The tent has become a field hospital, with Melman the ICU volunteer, Boas the EMR, and Allaire the lifeguard running the show. Boas devotes his efforts to keeping Berg’s head stable. Garlock and Martin do what the others tell them to: Keep pressure on Gottsy’s chest. It’s been ten minutes, so take a pulse. Move Josh’s feet to make him more comfortable. Lay across Berg and Gottsy to keep them warm.
They all pee into their water bottles and tuck them into Gottsegen’s and Berg’s sleeping bags for warmth.
Suddenly, Allaire speaks up. “I can’t feel a pulse on Gottsy.”
“Try his radial pulse,” Boas says.
“Try the brachial,” Melman says.
“I still can’t feel it.”
Allaire tries the femoral pulse, in the groin. There is a long, terrifying silence. “OK,” he says. “He has a pulse.” Everyone in the tent exhales with relief.
“Where is that helicopter?” Gottsegen whispers. Surprisingly, it is not his chest wound that pains him the most but the ring finger of his right hand, which the bear bit clean through, the tooth stabbing up through the fingernail.
“It’s coming,” Boas says.
The group hunkers down to wait for help. Rain taps the roof of the tent. Hours pass, and the temperature drops into the low 50s. Everyone is shivering uncontrollably. The blinking of the beacon offers periodic snapshots of the tent walls and floor, smeared and pooled with the boys’ intermingled blood.
A little after 2 a.m.—more than five hours after the bear attack—the tent is blasted by the glare of a floodlight, and its walls lean in the rotor wash. A Helo 1 A-Star helicopter settles among the brush some 30 yards away, and an Alaska state trooper steps down and approaches the campsite.
The trooper is a transplanted New Zealander named Michael Shelley. He sizes up the situation and determines that there isn’t enough room for everyone on the small aircraft. Nor is it equipped for severe trauma patients like Gottsegen and Berg. Shelley insists that Garlock and the walking wounded—Allaire and Martin—leave with the pilot. It’s up to the boys to decide which one of them will remain behind with Shelley, Gottsy, and Berg to wait for a larger helicopter to medevac them out. Melman volunteers, but for Sam Boas, the EMR, who has not left Berg’s side all these hours, there’s no debate: He will be the one to remain behind.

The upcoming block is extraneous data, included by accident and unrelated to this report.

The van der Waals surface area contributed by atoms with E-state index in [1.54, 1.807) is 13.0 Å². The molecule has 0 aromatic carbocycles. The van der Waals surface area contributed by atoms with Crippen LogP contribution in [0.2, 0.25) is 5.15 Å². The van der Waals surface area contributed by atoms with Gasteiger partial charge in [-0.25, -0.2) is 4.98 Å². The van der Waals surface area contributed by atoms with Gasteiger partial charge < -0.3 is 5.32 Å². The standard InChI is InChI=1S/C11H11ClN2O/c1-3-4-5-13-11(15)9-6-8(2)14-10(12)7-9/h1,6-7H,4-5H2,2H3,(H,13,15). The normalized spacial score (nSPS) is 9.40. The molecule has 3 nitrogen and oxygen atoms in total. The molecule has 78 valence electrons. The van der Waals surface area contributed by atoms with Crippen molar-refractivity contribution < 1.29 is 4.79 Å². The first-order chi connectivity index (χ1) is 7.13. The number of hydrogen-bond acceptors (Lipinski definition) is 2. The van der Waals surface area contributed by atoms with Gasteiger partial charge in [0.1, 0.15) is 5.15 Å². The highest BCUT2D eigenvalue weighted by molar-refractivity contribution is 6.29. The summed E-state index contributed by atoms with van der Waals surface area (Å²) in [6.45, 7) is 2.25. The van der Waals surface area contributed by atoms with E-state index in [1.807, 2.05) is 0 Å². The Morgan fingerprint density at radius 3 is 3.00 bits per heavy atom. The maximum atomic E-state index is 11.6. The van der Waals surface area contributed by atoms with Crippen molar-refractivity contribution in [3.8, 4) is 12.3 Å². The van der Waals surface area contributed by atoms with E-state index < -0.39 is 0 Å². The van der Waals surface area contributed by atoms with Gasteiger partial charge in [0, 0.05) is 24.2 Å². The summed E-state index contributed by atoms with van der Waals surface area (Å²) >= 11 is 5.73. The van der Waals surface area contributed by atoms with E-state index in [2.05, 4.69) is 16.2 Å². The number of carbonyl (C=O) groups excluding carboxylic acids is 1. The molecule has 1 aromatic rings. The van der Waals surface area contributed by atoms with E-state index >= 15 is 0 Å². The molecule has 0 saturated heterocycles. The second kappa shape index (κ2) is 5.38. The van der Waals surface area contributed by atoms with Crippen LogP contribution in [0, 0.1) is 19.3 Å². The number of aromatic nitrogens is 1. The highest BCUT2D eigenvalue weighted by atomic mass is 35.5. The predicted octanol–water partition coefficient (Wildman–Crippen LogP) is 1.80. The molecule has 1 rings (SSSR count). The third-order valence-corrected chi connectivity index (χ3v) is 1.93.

Minutes later, the others bid a tearful farewell to their friends, saying things that most guys would never dream of saying to one another, like “I love you.”
Three hours later—eight hours after their ordeal began—an Alaska Air National Guard Sikorsky HH-60 Pave Hawk Helicopter thunders to a landing near the tent. Within seconds, helmeted elite pararescuemen have burst into the tent and begun working on Berg and Gottsegen, trundling them into orange superinsulated rescue bags. A crewman leads Boas out of the tent and into the helicopter. Soon Gottsegen, Berg, and Shelley are in the helicopter with him. The chopper lifts up, as if drawn straight up on a string. Boas gets one last look at the wreck of a campsite that lies below, and then they’re off. Only 12 minutes have passed since the chopper landed, and now they’re racing across the mountains that it has taken his group weeks of struggle to cover on foot, and the little makeshift campsite is once again an insignificant speck on a tight bend of an anonymous brook in the incomprehensibly vast Alaskan bush.
The bear was never found, and the reason it attacked is still a mystery. It might have been protecting its kill site or maybe a cub. Whatever the reason, experts were stunned—it’s virtually unheard of for a grizzly to attack a group larger than four.
All the boys survived. Victor Martin was treated for the bite on his leg and released. Sam Gottsegen suffered broken ribs, and his lung needed to be reinflated (his chest cavity had been punctured in not one but three places); he spent eight days in the hospital and is now nearly fully recovered. He even went snowboarding over the winter.
Surgeons worked eight hours on Joshua Berg’s head, inserting a titanium plate and bone graft in the boy’s skull. Berg spent a total of 20 days hospitalized. He is well now, his appearance little changed but for some scarring. Noah Allaire’s scalp required surgery to be stapled back in place. Doctors discovered that one of his lungs had been punctured by the bear’s tooth, but, though it leaked some air, it healed on its own.
Allaire spoke to his parents, Patricia Allaire and Scott Newland, from his hospital bed. They had
already talked to the troopers, but all they knew was that there had been a bear attack and Noah was injured.
“Mom, Dad,” he said. “I’m all right.”
“It sounds like you were really brave,” his mother said between sobs.
That’s something all seven of them would hear, a lot, in the weeks ahead.